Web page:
HMV the latest high street casualty

HMV has joined the ranks of Jessops and Comet as the firm called in administrators after admitting it is not going to be able to meet banking covenants at the end of the month

The high street competitors to shop front dealers selling consumer hardware and software continue to run into trouble with HMV following on from fellow household names Jessops and Comet as it runs into financial trouble.

The high-street chain is well known for music but also has a large computer gaming department selling consoles, games and some peripherals.

HMV proposed calling in administrators Delloite after talks with banks and shareholders couldn't reach agreement before banking covenants had to be covered.

The store started a blue cross sale last week in a bid to gain extra cash to cover its covenants but the writing has been on the wall for some time as the firm struggled to keep going despite selling off its stake in Waterstones.

Yesterday the retailers shares were suspended from the London Stock Exchange as the Board announced that it was unlikely to meet its covenants at the end of the month.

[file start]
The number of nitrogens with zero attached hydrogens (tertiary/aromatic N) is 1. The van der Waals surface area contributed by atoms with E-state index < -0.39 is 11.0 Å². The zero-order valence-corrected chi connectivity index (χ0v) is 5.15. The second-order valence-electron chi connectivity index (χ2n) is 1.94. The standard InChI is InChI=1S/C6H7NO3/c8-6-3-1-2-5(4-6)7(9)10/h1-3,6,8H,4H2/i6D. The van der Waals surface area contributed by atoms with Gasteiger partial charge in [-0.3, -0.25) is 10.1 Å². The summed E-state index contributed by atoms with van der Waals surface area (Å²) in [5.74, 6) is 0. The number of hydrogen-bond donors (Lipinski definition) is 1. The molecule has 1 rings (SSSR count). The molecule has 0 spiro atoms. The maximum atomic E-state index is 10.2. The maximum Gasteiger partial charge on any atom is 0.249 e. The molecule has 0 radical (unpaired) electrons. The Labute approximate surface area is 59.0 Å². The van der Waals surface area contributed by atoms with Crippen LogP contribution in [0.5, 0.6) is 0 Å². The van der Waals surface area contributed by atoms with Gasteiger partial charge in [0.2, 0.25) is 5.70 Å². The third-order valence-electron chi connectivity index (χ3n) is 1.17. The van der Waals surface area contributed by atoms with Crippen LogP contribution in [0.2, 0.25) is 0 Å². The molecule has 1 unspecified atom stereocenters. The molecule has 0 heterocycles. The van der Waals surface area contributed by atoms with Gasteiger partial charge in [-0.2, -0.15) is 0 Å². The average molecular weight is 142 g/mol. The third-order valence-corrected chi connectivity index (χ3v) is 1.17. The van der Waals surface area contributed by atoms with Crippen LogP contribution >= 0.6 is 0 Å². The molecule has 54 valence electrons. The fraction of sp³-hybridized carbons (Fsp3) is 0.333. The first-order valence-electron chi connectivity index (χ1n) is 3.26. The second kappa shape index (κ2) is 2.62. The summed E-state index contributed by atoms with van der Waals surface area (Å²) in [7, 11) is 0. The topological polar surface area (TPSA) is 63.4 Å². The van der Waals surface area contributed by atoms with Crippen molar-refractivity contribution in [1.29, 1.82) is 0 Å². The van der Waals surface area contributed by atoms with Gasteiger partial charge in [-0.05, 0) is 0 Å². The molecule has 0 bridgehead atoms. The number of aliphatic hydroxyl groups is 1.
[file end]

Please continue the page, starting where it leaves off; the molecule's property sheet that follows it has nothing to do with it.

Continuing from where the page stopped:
"The Board regrets to announce that it has been unable to reach a position where it feels able to continue to trade outside of insolvency protection, and in the circumstances therefore intends to file notice to appoint administrators to the Company and certain of its subsidiaries with immediate effect," it stated.

"The Directors of the Company understand that it is the intention of the administrators, once appointed, to continue to trade whilst they seek a purchaser for the business," it added.

Expectations are that HMV will have to close some of its 238 stores and be more proactive in its response to the demand for digital music.

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